The best races for this system are non-handicap events with 8-10 runners. Frankly, it isn’t easy to find four qualifying bets on any given day. It is also crucial that none of your selections are non-runners because you won’t get a consolation. If you have a situation whereby three of your four horses place and one of them wins, you’ll be in profit most of the time.

When I picked four-second favourites at random, the £30 stake would be £39 if three of them placed and didn’t win.

Lucky 75

This system will only succeed if you receive the double or treble consolation price from bookies. It is a Lucky 15 system with a twist. You add a fifth horse, but instead of a Lucky 31, you place 5 x Lucky 15 bets in the following manner:

  •  A, B, C, D
  • A, B, C, E
  • A, B, D, E
  • A, C, D, E
  • B, C, D, E

It is a clever idea in theory because it maximises your returns if you only have one winner and receive double or triple odds as a ‘consolation.’ If you pay £31 for a Lucky 31 and get one win at say 5/1, you end up with a 15/1 shot with treble odds for a return of £16.

With the ‘Lucky 75’ option above, you could place £0.40 a bet and spend £30. However, each horse appears four times so if you get a 5/1 winner only, you enjoy a 15/1 winner on 4 bet slips. In this example, it means you get (16 x 0.4 x 4) or £25.6. Although it is still a loss overall, you win 60% more for £1 less with the Lucky 75.

There are other ways to manipulate exotic bets to your advantage. For instance, instead of trying a Goliath bet for 247 times your stake, you can make sure that your ‘bankers’ are featured more prominently so if your best bet is the only winner and you get treble odds, you benefit handsomely.

Final Thoughts on Exotic Bets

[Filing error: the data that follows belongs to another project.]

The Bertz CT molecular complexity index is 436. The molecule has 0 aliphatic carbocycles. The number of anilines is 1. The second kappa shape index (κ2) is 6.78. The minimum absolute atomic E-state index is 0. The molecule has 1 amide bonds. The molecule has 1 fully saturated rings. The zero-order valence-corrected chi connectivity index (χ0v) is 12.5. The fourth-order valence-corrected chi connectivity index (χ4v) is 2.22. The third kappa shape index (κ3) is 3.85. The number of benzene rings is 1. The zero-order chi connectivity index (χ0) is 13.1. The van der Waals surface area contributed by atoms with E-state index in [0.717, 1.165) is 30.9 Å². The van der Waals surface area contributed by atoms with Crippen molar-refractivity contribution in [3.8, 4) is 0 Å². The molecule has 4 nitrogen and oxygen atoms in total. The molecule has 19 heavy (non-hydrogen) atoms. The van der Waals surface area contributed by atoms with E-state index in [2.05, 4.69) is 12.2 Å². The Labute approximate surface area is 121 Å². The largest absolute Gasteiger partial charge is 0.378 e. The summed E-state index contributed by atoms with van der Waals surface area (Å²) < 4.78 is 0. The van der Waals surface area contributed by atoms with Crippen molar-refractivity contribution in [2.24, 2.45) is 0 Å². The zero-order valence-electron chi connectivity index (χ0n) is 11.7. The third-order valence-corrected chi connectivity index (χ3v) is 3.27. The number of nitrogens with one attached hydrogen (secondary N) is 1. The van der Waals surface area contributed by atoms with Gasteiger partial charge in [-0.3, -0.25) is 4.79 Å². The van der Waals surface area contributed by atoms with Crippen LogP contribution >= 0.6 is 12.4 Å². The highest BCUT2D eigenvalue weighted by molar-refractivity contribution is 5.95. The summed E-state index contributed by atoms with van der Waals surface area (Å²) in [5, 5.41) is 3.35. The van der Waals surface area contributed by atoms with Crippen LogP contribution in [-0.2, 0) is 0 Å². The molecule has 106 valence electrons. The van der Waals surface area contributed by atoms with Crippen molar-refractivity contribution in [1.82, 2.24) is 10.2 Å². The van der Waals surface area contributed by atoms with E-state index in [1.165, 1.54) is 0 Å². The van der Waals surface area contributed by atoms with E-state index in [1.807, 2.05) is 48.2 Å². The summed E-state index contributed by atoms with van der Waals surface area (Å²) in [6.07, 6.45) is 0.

The last thing I want to do is discourage people from having ‘fun’ bets, but please remember, the bookies love this type of punter. Although the potential winnings are massive, and in some cases, life-changing, excessively exotic bets are akin to buying a lottery ticket. This is especially the case in the Sport of Kings when picking one winner is tricky.

Ultimately, while it is okay to have a go on an exotic bet occasionally, it should never come close to forming the foundation of a sensible betting strategy. For long-term success, stick to singles and the occasional double or treble because, with these bets, you’re relying on judgment more than luck.

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Patrick Lynch

Patrick graduated from the National University of Ireland, Galway with an MA in Literature and Publishing but decided he would rather have the freedom of a freelance writer than be stuck in a publishing house all day. He has enjoyed this freedom since 2009 and has written thousands of articles on a variety of topics but sports betting is his passion. While his specialty is finding mismatches in obscure football leagues, he also likes to use his research skills to provide punters with detailed winning strategies in horse racing. You can check out his personal blog on www.lynchthewriter.com or Twitter @pl1982 where he writes content to help small businesses achieve success.